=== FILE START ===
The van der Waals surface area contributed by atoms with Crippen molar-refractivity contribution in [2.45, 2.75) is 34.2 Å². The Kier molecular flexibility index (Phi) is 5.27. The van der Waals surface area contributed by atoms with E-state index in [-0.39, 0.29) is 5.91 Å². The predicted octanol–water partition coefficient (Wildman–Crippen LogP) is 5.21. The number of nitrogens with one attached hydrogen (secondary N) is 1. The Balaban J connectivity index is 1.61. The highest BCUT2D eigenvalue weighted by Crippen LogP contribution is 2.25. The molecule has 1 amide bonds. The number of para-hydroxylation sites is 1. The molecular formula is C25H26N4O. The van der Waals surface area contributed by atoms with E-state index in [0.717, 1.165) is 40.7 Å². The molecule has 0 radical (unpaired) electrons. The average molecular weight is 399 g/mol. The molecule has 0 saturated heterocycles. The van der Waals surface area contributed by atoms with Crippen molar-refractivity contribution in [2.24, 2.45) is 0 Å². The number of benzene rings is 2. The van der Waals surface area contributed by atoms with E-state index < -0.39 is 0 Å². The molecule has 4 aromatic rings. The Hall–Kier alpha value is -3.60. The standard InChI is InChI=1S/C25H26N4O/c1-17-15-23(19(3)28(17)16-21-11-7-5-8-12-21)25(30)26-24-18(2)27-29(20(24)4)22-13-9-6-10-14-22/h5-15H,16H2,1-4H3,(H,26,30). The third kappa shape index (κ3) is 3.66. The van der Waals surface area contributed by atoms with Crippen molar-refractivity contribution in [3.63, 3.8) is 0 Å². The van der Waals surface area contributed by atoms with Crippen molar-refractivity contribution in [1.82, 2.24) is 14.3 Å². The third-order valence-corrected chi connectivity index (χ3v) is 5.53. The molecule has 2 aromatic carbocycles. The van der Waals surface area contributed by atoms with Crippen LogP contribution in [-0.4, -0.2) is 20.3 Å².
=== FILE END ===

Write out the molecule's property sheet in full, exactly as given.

The van der Waals surface area contributed by atoms with Crippen molar-refractivity contribution in [2.45, 2.75) is 34.2 Å². The Kier molecular flexibility index (Phi) is 5.27. The van der Waals surface area contributed by atoms with E-state index in [-0.39, 0.29) is 5.91 Å². The predicted octanol–water partition coefficient (Wildman–Crippen LogP) is 5.21. The number of nitrogens with one attached hydrogen (secondary N) is 1. The Balaban J connectivity index is 1.61. The highest BCUT2D eigenvalue weighted by Crippen LogP contribution is 2.25. The molecule has 1 amide bonds. The number of para-hydroxylation sites is 1. The molecular formula is C25H26N4O. The van der Waals surface area contributed by atoms with E-state index in [0.717, 1.165) is 40.7 Å². The molecule has 0 radical (unpaired) electrons. The average molecular weight is 399 g/mol. The molecule has 0 saturated heterocycles. The van der Waals surface area contributed by atoms with Crippen molar-refractivity contribution in [2.24, 2.45) is 0 Å². The number of benzene rings is 2. The van der Waals surface area contributed by atoms with E-state index < -0.39 is 0 Å². The molecule has 4 aromatic rings. The Hall–Kier alpha value is -3.60. The standard InChI is InChI=1S/C25H26N4O/c1-17-15-23(19(3)28(17)16-21-11-7-5-8-12-21)25(30)26-24-18(2)27-29(20(24)4)22-13-9-6-10-14-22/h5-15H,16H2,1-4H3,(H,26,30). The third kappa shape index (κ3) is 3.66. The van der Waals surface area contributed by atoms with Crippen molar-refractivity contribution in [3.63, 3.8) is 0 Å². The van der Waals surface area contributed by atoms with Crippen molar-refractivity contribution in [1.82, 2.24) is 14.3 Å². The third-order valence-corrected chi connectivity index (χ3v) is 5.53. The molecule has 2 aromatic carbocycles. The van der Waals surface area contributed by atoms with Crippen LogP contribution in [-0.4, -0.2) is 20.3 Å².